The news that the new iPhone 5S’s fingerprinting system has been successfully cracked by German hacker group the Chaos Computer Club should come as no surprise. As I suggested in my initial response to the announcement, hackers would be itching to get their fingers on the technology to find a way around it. It took them about a week.
This is from the Chaos Computer Club’s blog post:
“The biometrics hacking team of the Chaos Computer Club (CCC) has successfully bypassed the biometric security of Apple’s TouchID using easy everyday means. A fingerprint of the phone user, photographed from a glass surface, was enough to create a fake finger that could unlock an iPhone 5s secured with TouchID. This demonstrates – again – that fingerprint biometrics is unsuitable as access control method and should be avoided.”
The Chaos Computer Club are what I would call ‘white hat’ hackers: they’re the good guys, working generally to bring into the open things that are of benefit to us all. They’re very good at what they do – but they’re not the only hackers out there. What the Chaos Computer Club could do in about a week will be possible for those others – and that includes those working for the authorities, for organised crime, for the other tech companies and so forth.
The precise details of how they did it are interesting but not really that important: the key is to understand the implications. Any technology, no matter how advanced, will have vulnerabilities. Any data gathered, no matter by whom or how held, will be vulnerable. That needs to be taken on board when we look at how and whether to embrace that technology – and it needs to be understood when considering how to balance the risks and rewards of that technology. Many people – not least in the technology press when covering the launch of products like the iPhone 5S – tend to gloss over the risks. They take the assurances of the manufacturers that the technology is ‘secure’ at close to face value – and treat the concerns of the odd privacy advocate as tinfoil-hat-wearing paranoia.
Now there IS a good deal of paranoia out there – but to paraphrase Joseph Heller, just because they’re paranoid it doesn’t mean they’re not right. What we’ve learned about the activities of the NSA, GCHQ and others over the summer has gone far beyond many of the nightmares of the most rabid conspiracy theorist. That doesn’t mean that we should all be moving to small islands in the Outer Hebrides – but it should mean that we are a little more cautious, a little more open-minded, and a little less trusting of everything we’re told.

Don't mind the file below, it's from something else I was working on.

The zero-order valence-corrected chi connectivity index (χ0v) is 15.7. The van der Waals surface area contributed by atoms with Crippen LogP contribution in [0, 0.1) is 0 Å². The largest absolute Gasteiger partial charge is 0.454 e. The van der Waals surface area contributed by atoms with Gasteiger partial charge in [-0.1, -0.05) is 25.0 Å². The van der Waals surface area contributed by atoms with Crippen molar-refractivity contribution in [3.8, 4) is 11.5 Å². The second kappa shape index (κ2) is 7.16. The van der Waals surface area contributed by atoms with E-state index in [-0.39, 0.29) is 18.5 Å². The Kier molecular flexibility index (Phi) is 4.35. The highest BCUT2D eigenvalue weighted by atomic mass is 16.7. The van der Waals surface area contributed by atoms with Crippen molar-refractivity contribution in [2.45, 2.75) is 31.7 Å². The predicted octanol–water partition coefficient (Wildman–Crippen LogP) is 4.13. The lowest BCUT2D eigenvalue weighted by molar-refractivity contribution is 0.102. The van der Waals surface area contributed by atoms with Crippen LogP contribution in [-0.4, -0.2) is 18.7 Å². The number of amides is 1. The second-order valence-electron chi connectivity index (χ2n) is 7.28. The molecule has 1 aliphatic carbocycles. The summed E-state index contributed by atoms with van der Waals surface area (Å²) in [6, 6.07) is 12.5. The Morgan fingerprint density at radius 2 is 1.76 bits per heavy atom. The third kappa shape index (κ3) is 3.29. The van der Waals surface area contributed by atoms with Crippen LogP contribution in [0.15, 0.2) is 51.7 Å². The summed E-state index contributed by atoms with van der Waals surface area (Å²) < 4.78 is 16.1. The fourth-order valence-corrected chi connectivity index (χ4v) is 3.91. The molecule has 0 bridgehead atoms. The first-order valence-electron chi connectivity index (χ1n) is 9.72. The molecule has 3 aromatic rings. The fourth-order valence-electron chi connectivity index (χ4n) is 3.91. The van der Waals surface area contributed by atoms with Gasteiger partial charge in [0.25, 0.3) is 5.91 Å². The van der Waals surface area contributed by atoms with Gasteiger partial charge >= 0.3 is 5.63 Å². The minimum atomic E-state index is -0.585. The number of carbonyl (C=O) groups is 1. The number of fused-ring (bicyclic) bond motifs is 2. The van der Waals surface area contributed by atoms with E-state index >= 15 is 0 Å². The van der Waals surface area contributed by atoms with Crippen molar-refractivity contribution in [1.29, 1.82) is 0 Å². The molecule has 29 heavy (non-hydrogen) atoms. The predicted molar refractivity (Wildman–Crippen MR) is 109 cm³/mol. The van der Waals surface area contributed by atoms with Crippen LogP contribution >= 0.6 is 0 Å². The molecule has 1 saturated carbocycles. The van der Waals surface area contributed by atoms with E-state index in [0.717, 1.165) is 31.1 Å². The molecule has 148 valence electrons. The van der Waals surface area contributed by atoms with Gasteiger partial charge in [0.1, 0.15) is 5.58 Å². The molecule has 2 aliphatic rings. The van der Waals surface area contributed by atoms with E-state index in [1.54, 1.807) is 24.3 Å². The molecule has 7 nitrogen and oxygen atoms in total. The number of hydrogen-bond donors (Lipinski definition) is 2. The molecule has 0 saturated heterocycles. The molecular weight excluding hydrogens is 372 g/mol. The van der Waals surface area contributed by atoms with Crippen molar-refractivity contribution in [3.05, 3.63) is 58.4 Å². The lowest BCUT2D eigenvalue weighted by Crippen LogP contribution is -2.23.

There are a lot of jokes circulating on the internet at the moment. One goes like this:
There’s a point there. By moving from a system of passwords (a deeply flawed system) to one based on biometrics we’re taking on a new level of risk. Is this a risk that we really want to take? What are the benefits? As the Chaos Computer Club have demonstrated, it’s not really for security. Fingerprinting is a deeply insecure system. If someone gets hold of your phone, it will be covered with your fingerprints – getting the data out of it won’t be major problem for any of the people who might want to use that data.
So it’s not really about security – it’s about convenience. It’s about saving the seconds that it takes to put in a few numbers to unlock your screen. That’s not something to be ignored – we give away huge numbers of things just for a little convenience – but we should at least be aware that this is the bargain being made. For many people it may be worth it. I’m not one of them.
The other risks associated with the use of fingerprinting as an identification and authentication method – some of which I outlined here – are too much for me. Still, for me, the way that it helps establish as ‘normal’ the idea of asking for fingerprints is the worst. It’s not normal to me. It still smacks of authoritarianism – it’s worse that the image of the policeman asking ‘your papers please’, as you’ll have no choice. That’s the thing about biometrics. You become your papers…..
No thank you.